Amor Towles is approaching 50 and making a living as a principal at an investment firm. One wouldn’t expect his debut novel to be told from the perspective of a wise-cracking young lady of 25, but Towles is good at surprises. Katherine Kontent (“like the state of being”) is a legal secretary trying to climb the social ladder and squeeze all the juice out of Manhattan. She is the only slightly less seductive sidekick to Eve, who leaves her wealthy family behind to act like a mash-up of Christopher Isherwood's Sally Bowles and Truman Capote's Holly Golightly. It's the Upper East Side in the winter of 1939 — ripe for ripping off F. Scott Fitzgerald or Ernest Hemingway or whatever writer you prefer from the era of roaring alcoholism, but Amor Towles doesn’t take the bait.
Neither does narrator Rebecca Lowman, who has good fun with the zippy dinner conversations while managing to keep Kate's sporting sense of dignity intact as both lovers and day jobs threaten to collapse her up-and-comingness. Lowman, who has a long string of television series bit parts from Will & Grace to Law & Order to her credit, slips easily into the everywoman role and adds notes of believable determination to our heroine's struggle for better circumstances. Who will marry Tinker Grey and who will get the promotion at Conde Nast are interesting plots, but none of this is the surprise - the plot surprise is all the more devastating. Towles gives us some glitter, but he doesn't gloss, and that is the biggest surprise. The women in this book are fraught with the tremendous burden of appearing charming but unintelligent, and Lowman lets in enough sharp tones to give their dilemmas and revelations a substantial bite. Towles has fleshed out these familiar archetypes in a unique direction, so much more rich and thick than the flat characters with which novels of this time period are usually laden. Megan Volpert
The New York Times best-selling novel that "enchants on first reading and only improves on the second" (The Philadelphia Inquirer).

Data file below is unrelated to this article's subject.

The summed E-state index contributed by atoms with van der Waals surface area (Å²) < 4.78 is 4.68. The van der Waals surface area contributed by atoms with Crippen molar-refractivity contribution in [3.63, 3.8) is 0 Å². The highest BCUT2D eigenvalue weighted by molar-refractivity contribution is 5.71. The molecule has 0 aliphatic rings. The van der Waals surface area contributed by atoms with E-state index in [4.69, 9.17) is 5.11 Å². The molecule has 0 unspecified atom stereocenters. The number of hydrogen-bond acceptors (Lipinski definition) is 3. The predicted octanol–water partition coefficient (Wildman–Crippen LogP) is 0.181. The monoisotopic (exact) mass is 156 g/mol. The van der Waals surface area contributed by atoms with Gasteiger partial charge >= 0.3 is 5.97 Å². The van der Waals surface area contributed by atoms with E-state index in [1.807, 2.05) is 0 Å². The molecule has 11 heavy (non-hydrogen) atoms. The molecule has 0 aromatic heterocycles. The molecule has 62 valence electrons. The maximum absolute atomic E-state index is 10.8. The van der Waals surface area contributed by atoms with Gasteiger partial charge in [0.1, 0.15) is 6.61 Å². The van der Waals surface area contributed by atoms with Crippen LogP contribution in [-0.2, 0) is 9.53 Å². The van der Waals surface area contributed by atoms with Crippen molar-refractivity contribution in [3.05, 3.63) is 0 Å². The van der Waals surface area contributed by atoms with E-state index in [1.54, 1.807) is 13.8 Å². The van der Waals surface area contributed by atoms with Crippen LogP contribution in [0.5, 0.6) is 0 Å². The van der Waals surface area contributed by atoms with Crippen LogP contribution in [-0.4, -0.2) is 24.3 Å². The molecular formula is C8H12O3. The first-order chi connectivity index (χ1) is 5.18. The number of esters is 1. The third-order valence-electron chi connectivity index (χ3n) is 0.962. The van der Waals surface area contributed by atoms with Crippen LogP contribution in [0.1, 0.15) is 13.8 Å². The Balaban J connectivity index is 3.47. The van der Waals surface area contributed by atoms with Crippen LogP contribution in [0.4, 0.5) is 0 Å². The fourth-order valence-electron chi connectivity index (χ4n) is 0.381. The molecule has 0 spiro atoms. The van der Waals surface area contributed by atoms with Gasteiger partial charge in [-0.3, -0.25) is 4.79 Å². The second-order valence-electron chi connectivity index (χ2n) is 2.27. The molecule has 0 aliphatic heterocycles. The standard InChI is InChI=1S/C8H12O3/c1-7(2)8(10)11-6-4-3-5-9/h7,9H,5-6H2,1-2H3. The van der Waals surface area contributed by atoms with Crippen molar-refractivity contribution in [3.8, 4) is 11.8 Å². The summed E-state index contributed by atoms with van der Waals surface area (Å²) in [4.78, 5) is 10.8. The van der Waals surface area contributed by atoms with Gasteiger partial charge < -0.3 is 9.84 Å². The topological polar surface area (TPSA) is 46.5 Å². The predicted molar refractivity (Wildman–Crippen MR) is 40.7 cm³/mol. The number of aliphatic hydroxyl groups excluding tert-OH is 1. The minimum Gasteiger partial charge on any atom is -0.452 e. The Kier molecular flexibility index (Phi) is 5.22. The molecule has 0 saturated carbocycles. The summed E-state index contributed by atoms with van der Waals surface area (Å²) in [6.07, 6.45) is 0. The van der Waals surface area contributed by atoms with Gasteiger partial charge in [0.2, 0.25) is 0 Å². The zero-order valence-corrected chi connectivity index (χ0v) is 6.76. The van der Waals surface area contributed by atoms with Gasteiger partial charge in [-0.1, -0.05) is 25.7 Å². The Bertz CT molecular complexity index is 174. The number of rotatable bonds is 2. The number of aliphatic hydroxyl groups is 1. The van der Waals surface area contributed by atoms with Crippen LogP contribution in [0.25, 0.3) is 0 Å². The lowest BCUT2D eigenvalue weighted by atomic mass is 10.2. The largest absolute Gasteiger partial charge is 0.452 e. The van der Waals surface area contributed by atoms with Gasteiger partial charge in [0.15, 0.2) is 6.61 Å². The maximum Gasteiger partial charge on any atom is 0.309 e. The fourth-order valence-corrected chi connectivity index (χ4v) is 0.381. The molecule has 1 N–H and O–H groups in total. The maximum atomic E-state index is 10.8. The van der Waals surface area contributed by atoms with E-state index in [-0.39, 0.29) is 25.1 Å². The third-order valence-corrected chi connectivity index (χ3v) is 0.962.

Features a sample chapter from A Gentleman in Moscow, the highly anticipated new audiobook from Amor Towles - available fall 2016.
This sophisticated and entertaining first novel presents the story of a young woman whose life is on the brink of transformation. On the last night of 1937, 25-year-old Katey Kontent is in a second-rate Greenwich Village jazz bar when Tinker Grey, a handsome banker, happens to sit down at the neighboring table. This chance encounter and its startling consequences propel Katey on a yearlong journey into the upper echelons of New York society - where she will have little to rely upon other than a bracing wit and her own brand of cool nerve.
With its sparkling depiction of New York's social strata, its intricate imagery and themes, and its immensely appealing characters, Rules of Civility won the hearts of readers and critics alike.
Hear why Rules of Civility is Our Book of the Summer.
©2011 Amor Towles (P)2011 Penguin
The story is okay. But there is not much of a climax. The setting is good, the storyline is good. But nothing happens. Preformance was good.
After the first third or so, which dragged for me, the book took off when it shifted to a focus on Katey herself, with secondary characters introduced supporting her story well. The author doesn't just know how to turn a phrase, he lobs them repeatedly! I'm left wondering: how does he top this one, or at least match it?
Audio narration was so well done that I wasn't sorry I paid for the book, rather than borrow it from the library.
This surprised me - I really enjoyed it. The atmosphere of the '30s came through for me, with a couple minor flaws ("paralegals"? - not sure if they were called that back then, but oh well). The characters were good, and the story interesting. My grandmother was around the same age as Katie, and I liked picturing her as a young woman through this story. Everyone smoked and drank! Inside! Of course, Rebecca Lowman, as usual, gave a pitch-perfect performance.